• Without a contract, no real work is actually done, especially in terms of business strategy. It is mostly talk and taking care of minor details. Without a contract, the client is not a client and the consultant is not really doing any solid work. A good consultant may help the business by making minor adjustments and suggestions, but he or she does not engage fully until a contract has been signed – be it for fixed fees and commission or equity (and I maintain that equity consultants do less for their clients than fixed fee and commission consultants; please do a study on that, market researchers – it would be great to have an actual measure to confirm or rescind my gut feeling on that).

When working outside a contract, entering into one is only delayed. Eventually doing so is unavoidable or the relationship fragments. I have detected two main reasons (there are probably many more) why consultants fail to present a potential client with a contractual agreement before doing any work:

  • The consultant is insecure. That does not mean he or she cannot do the job; on the contrary, the consultant is quite likely to understand own field far better than the potential client but lacks training in closing actual sales. That weakness will not interfere with the consultant’s work early on, but it can easily lead to a challenging situation later.

  • The potential client has insufficient funds to commit the company to such an obligation in order to secure the consultant’s services. If the consultant believes in the company and its offerings, he or she usually offers to work for equity. That translates to a consultant working for free for one client and having to sustain own operations and personal well-being by working for other, paying clients or even an employer. Another – and a very serious – problem that arises is that the consultant has no budget to work with which limits current and future activities and planning. Of course, this depends on in what field the consultant operates (I deal mostly with go-to-market and exit strategies which require a well-defined budget that needs to be allocated to the right channels at the right time) but having a contract frames the project and sets the rules of the playing field (and determines the playing field itself).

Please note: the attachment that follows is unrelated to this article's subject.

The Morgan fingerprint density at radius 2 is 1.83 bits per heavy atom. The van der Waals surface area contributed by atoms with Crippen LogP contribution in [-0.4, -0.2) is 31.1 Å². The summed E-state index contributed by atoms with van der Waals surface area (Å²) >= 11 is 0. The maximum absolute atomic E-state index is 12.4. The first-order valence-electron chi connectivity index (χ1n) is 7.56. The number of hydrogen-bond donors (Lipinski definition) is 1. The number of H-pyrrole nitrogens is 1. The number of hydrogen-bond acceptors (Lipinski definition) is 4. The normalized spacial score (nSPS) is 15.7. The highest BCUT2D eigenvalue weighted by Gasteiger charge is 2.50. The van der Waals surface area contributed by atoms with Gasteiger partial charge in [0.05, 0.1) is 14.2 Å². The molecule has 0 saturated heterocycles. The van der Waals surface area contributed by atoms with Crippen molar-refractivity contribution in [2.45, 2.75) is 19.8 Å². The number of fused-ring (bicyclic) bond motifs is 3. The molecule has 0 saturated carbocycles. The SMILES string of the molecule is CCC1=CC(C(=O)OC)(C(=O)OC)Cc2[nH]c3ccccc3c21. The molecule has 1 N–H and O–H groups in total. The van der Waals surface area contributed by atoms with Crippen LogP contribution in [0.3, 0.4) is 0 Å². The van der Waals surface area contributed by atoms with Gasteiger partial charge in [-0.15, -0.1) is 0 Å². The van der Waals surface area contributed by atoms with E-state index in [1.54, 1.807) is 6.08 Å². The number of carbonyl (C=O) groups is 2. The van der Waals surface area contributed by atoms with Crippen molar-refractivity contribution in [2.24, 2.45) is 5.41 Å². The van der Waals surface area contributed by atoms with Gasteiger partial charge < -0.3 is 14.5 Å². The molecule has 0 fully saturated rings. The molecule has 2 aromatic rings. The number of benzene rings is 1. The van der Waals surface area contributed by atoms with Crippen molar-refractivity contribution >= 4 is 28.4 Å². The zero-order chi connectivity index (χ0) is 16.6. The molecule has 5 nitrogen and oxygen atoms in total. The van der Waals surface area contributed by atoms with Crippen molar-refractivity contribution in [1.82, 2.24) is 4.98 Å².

Waiting to enter into a contract is a bad idea due to the problems it creates at later stages. It also tells the potential client – although he or she may be consciously unaware of it – that he or she is dealing with a struggling business. And if the consultant is struggling, how likely is it that he or she can help the potential client succeed?

It would be great to get your experiences on both sides of the fence.

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9 Comments

  1. This article is very insightful and contains more than just the occasional truth. I may have a few more to add.